Information TechnologyHospital Authority OKs $50 million e-record project | Valdosta (Ga.) Daily Times
South Georgia Medical Center in Valdosta will switch from a McKesson electronic health record system to Epic in a move that is expected to take two years to implement and cost the hospital $50 million over the next five years. The current system is nearly 20 years old, according to the hospital's CEO.
Florida expands telemedicine controlled substance prescribing | National Law Review
The Florida Board of Medicine recently met and voted to uphold a rule allowing controlled substances to be prescribed via telemedicine for the treatment of psychiatric disorders. This change has enormous potential to benefit patients in the Sunshine State, promoting access to mental health services and receiving the full scope of psychiatric treatment.
N.C. Blues complaints top 1,400 as software problems continue | (Raleigh, N.C.) News and Observer
Technology issues at Blue Cross and Blue Shield continue piling up as the North Carolina Department of Insurance disclosed last week that the Chapel Hill insurer's website was not listing area behavioral health resources for one of its popular health plans.
PharmaceuticalsBig pharma's delicate dance on drug prices | Wall Street Journal
Merck CEO Kenneth Frazier discusses the recent uptick in new drug development and approval, the drug pricing criticism leveled at the industry, and changes in the drug development pipeline. Frazier, who is also chairman of Pharmaceutical Research and Manufacturers of America, the industry lobbying group, says drugmakers may need to take another look at their approach to pricing and increases.
U.S. Rep. Rosa DeLauro (D-Conn.) has introduced legislation calling for a three-year moratorium on direct-to-consumer drug advertising in an effort to control rising healthcare costs and prevent consumers from receiving inaccurate information. The bill, called the Responsibility in Drug Advertising Act, would also extend the ban after the three-year period for any drugs HHS determined had significant side-effects based on a review of studies.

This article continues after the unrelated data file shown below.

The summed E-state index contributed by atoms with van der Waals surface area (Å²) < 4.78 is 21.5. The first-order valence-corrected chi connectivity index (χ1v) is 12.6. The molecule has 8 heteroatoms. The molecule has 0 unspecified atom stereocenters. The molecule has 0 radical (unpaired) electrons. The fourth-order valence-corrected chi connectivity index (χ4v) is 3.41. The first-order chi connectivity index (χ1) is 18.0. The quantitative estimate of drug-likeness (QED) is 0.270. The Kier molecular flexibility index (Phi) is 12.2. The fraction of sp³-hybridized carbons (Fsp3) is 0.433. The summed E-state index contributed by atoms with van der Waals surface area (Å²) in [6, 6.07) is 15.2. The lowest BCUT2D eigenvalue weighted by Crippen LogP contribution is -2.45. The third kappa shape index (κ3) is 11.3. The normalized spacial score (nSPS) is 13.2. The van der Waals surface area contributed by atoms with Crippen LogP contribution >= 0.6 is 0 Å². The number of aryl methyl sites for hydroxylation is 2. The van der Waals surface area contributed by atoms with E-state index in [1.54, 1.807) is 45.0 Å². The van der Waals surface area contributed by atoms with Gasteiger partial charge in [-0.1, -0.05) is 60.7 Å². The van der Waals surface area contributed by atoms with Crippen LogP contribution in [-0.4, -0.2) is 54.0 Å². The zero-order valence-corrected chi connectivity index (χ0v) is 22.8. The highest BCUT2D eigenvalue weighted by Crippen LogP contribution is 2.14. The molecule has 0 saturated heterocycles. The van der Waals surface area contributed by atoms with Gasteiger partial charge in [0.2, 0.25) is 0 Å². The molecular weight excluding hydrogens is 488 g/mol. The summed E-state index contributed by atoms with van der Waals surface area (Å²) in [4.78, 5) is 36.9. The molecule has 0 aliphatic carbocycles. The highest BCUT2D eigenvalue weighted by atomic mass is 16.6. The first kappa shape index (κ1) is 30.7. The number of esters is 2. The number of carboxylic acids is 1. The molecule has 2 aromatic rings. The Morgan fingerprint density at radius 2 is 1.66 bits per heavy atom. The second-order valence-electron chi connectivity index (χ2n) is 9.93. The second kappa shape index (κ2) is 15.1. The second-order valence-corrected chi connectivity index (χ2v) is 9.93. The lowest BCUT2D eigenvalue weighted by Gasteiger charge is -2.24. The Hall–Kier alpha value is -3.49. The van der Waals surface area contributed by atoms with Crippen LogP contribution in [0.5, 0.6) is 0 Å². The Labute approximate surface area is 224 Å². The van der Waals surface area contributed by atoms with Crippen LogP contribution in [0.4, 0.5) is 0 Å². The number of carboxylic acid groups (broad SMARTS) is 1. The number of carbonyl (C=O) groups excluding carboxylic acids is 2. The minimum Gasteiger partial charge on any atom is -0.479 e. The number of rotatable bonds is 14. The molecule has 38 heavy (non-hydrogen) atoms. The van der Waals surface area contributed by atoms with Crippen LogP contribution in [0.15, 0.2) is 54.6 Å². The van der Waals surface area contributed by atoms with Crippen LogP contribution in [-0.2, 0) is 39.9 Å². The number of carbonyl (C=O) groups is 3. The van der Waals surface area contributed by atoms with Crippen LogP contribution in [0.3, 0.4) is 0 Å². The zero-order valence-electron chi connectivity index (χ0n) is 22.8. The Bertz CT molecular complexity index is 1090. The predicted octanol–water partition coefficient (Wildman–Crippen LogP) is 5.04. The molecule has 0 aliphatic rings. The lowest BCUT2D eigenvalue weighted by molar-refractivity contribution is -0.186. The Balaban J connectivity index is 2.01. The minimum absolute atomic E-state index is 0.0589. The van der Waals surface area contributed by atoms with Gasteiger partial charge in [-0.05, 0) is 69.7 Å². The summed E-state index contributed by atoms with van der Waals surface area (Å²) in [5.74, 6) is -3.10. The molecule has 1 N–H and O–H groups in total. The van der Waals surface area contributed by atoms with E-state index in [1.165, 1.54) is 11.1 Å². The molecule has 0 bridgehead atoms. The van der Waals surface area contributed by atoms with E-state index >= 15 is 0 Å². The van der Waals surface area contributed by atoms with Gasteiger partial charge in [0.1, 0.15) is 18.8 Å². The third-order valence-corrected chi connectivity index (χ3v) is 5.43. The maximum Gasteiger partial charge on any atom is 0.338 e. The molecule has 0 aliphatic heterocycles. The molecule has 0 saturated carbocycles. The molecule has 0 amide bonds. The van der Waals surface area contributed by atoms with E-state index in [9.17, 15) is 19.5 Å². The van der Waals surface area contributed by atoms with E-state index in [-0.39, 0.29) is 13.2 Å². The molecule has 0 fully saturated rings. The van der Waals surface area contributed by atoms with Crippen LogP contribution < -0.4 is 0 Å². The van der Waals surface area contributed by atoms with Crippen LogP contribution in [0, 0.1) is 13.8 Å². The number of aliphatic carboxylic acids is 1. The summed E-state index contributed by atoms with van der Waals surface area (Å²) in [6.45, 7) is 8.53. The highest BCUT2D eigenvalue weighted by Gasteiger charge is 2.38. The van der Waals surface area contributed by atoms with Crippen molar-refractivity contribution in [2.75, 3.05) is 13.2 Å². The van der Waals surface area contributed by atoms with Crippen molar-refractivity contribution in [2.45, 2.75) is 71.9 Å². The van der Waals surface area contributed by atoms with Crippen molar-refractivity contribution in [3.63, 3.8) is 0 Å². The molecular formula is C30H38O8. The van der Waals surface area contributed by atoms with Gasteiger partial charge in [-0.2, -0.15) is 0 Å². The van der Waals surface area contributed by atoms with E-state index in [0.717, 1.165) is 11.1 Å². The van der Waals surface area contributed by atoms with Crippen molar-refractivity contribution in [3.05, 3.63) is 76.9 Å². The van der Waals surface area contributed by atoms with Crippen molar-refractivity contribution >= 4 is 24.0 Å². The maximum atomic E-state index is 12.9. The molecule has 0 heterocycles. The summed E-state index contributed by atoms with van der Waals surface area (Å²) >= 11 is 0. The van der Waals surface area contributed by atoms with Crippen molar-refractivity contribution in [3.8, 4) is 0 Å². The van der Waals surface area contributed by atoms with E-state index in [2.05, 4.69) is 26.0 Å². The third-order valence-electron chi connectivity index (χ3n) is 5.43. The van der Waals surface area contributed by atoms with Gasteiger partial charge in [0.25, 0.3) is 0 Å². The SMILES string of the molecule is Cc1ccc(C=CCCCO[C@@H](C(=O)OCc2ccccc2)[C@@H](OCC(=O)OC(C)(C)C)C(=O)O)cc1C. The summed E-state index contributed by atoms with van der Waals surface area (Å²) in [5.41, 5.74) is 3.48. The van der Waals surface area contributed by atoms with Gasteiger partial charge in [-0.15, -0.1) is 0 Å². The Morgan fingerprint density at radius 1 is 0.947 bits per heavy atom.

A new study conducted by researchers from Shanghai's Fudan University found that 80% of children tested had traces of at least one type of 21 common antibiotics in their system. Overuse of antibiotics in the country is rampant, experts say. The World Health Organization says Chinese physicians prescribe antibiotics to half of outpatients.
Safety, Quality and Clinical PracticeHPV sharply reduced in teenage girls following vaccine, study says | New York Times
The human papillomavirus vaccine, introduced ten years ago to combat strains of HPV which cause cervical and other cancers and genital warts, has lowered infection rates among teenage girls by 64% and among young women in their 20s by more than a third. Experts hope the success will boost vaccination rates for teen girls and boys, for whom current rates hover around 40% and 20%, respectively.
Urging openness about suberbug infections, doctor omits cases in own hospital | Kaiser Health News
When news broke that hospitals across the country were experiencing superbug outbreaks tied to the use of medical scopes, Dr. Jeffrey Tokar, director of gastrointestinal endoscopy at Fox Chase Medical Center in Philadelpia, wrote in the Annals of Internal Medicine about preventing and controlling such outbreaks, and urged medical centers to be transparent with patients about the efforts they were taking to ensure patient safety. But he failed to mention the possible infection of three patients in his own hospital.